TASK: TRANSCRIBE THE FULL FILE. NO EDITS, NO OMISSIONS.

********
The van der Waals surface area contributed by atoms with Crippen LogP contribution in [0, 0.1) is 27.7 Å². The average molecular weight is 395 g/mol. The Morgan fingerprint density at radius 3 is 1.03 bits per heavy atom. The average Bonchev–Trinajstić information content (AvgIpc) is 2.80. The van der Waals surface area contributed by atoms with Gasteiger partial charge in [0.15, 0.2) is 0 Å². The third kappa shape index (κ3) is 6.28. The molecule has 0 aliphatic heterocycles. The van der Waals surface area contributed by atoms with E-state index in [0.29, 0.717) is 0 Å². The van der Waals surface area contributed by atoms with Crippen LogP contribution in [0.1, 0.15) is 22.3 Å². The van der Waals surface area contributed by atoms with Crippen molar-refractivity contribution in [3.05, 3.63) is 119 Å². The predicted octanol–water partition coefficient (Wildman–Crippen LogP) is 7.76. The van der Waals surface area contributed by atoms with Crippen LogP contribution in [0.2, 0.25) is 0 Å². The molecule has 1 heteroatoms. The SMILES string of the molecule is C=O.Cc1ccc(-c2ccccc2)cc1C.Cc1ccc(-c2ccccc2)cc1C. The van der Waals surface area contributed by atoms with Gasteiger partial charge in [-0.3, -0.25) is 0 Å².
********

The van der Waals surface area contributed by atoms with Crippen LogP contribution in [0, 0.1) is 27.7 Å². The average molecular weight is 395 g/mol. The Morgan fingerprint density at radius 3 is 1.03 bits per heavy atom. The average Bonchev–Trinajstić information content (AvgIpc) is 2.80. The van der Waals surface area contributed by atoms with Gasteiger partial charge in [0.15, 0.2) is 0 Å². The third kappa shape index (κ3) is 6.28. The molecule has 0 aliphatic heterocycles. The van der Waals surface area contributed by atoms with E-state index in [0.29, 0.717) is 0 Å². The van der Waals surface area contributed by atoms with Crippen LogP contribution in [0.1, 0.15) is 22.3 Å². The van der Waals surface area contributed by atoms with Crippen molar-refractivity contribution in [3.05, 3.63) is 119 Å². The predicted octanol–water partition coefficient (Wildman–Crippen LogP) is 7.76. The van der Waals surface area contributed by atoms with Crippen LogP contribution in [0.2, 0.25) is 0 Å². The molecule has 1 heteroatoms. The SMILES string of the molecule is C=O.Cc1ccc(-c2ccccc2)cc1C.Cc1ccc(-c2ccccc2)cc1C. The van der Waals surface area contributed by atoms with Gasteiger partial charge in [-0.3, -0.25) is 0 Å².